Authors: Young-Min Lee; Young-Sup Choi; Jung-Yon Lim
Addresses: Graduate School of Human Resources Development for Women, Sookmyung Women's University, 47th Street, Chungparo, Yongsan-gu, Seoul 140-742, Korea ' Korea Research Institute for Vocational Education and Training, Social Policy Building Sejong National Research Complex, 370 Sicheong-daero Sejong-si339-007, Korea ' Graduate Progr am of Human Resources Development Policy, Sookmyung Women's University, 47th Street, Chungparo, Yongsan-gu, Seoul 140-742, Korea
Abstract: The purpose of this research was to gain an understanding of the (re-)employment situation of middle-aged women in Korea, and to make suggestions for adapting their work environment. Regardless of past work experience, middle-aged Korean women who are newly employed or re-enter the labour market after a substantive period of career discontinuity are facing difficulty adapting to the organisational culture of the new jobs, and achieving work performance. For the analysis, a survey was conducted on job-seeking women recruited through regional employment centres across the country. Selections of 356 surveys were analysed using SPSS 18.0. It was found that middle-aged women in the workplace can face a variety of conflict situations. Among the conflicts, personal relation conflicts with co-workers were found to be the most commonly observable maladjustment behaviour, compared to other kinds of maladjustment activities that are mainly caused by lack of job-specific skills. The main reason for the various kinds of maladjustment was correlated with inappropriate management of the company system. Such maladjustment situations are also clearly increasing the intentions of middle-aged women to quit their current job, or furthermore, to (re-)exit from the labour market.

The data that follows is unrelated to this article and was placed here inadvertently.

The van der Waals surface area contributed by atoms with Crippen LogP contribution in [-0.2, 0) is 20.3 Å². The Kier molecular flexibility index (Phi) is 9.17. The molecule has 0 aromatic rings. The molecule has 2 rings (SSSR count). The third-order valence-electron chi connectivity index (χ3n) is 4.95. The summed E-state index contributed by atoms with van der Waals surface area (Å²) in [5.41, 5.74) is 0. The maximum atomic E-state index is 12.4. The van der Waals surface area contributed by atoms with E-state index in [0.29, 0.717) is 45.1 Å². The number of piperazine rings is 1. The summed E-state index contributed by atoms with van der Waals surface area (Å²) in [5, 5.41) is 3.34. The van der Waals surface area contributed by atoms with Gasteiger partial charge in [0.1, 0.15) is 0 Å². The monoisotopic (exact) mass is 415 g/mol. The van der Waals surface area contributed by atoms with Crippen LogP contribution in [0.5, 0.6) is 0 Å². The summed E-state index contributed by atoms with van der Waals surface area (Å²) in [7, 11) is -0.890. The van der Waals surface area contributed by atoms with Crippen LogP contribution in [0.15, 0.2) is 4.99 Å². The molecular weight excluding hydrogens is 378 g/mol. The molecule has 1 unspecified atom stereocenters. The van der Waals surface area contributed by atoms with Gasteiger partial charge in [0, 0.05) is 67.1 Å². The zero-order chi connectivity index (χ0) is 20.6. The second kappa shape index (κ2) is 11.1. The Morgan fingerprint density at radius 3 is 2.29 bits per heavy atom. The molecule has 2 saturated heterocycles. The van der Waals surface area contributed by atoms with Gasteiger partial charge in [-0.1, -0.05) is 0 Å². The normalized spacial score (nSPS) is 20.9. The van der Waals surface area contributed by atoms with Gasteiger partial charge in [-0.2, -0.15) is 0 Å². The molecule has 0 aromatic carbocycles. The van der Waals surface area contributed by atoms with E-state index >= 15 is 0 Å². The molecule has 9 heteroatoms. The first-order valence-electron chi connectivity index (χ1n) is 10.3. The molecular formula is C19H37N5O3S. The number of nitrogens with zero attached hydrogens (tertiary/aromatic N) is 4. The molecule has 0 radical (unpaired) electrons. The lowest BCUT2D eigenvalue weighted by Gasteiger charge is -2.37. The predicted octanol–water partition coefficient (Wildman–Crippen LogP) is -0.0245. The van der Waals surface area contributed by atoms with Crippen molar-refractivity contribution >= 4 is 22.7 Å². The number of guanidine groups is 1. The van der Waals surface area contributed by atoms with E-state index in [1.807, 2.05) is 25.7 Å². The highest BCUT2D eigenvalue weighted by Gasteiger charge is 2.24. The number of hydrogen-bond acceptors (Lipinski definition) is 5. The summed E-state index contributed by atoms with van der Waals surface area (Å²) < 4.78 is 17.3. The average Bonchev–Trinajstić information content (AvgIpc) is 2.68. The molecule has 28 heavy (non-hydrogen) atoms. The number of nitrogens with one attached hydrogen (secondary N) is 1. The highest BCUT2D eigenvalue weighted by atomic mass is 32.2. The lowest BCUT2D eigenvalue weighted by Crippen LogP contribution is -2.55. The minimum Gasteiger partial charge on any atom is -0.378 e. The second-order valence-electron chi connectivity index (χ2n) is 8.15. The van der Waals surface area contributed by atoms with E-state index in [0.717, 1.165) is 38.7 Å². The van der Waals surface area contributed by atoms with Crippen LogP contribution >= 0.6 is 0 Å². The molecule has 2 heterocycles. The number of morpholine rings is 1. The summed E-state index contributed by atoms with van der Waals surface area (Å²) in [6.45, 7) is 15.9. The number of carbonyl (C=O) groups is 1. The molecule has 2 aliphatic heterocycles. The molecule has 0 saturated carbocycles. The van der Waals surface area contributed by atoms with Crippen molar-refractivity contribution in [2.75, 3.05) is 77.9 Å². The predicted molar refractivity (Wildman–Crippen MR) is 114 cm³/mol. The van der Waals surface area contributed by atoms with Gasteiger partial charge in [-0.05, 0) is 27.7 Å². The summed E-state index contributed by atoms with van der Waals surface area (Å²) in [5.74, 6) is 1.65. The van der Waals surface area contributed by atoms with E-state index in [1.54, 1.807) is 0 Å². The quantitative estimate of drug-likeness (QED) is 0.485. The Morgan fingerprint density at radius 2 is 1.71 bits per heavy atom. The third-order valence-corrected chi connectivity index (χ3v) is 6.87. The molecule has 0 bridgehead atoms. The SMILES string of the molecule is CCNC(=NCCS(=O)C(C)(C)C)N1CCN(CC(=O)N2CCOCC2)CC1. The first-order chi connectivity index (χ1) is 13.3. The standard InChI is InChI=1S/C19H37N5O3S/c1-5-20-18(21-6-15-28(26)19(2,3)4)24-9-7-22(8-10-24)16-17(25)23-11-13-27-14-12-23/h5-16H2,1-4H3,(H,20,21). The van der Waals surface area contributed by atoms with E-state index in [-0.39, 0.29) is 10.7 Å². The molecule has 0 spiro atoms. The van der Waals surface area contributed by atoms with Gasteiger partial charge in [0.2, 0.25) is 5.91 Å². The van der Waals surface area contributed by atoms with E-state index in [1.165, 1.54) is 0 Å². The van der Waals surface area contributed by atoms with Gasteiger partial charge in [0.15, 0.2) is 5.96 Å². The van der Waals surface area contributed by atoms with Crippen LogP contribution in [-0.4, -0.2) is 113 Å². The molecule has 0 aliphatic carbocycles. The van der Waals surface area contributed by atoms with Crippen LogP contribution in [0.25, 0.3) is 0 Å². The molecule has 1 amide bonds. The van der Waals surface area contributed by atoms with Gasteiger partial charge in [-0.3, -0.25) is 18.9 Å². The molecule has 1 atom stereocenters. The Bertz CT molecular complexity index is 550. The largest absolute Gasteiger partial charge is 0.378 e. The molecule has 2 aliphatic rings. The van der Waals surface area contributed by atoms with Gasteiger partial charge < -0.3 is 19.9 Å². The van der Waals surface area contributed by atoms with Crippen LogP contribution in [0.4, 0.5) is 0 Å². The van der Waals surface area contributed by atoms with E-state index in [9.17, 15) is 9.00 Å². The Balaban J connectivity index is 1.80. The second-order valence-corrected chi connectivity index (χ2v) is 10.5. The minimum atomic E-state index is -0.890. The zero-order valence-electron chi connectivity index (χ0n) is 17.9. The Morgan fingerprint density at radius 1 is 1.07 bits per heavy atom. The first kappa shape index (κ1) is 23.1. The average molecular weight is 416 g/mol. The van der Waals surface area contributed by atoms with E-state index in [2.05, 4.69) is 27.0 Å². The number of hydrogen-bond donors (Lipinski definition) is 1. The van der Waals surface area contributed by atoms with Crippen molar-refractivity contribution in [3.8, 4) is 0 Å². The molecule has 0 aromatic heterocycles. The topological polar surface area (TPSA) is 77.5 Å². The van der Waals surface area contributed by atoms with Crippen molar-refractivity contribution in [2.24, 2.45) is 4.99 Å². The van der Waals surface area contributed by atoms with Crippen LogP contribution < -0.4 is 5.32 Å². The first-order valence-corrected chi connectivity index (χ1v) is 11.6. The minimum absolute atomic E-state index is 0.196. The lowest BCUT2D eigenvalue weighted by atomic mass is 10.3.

Keywords: middle-aged women; work adjustment; maladjustment; career discontinuity; policy for re-employment.
International Journal of Economic Policy in Emerging Economies, 2017 Vol.10 No.2, pp.200 - 224
Received: 02 Apr 2015
Accepted: 09 Nov 2015
Published online: 03 Jul 2017 *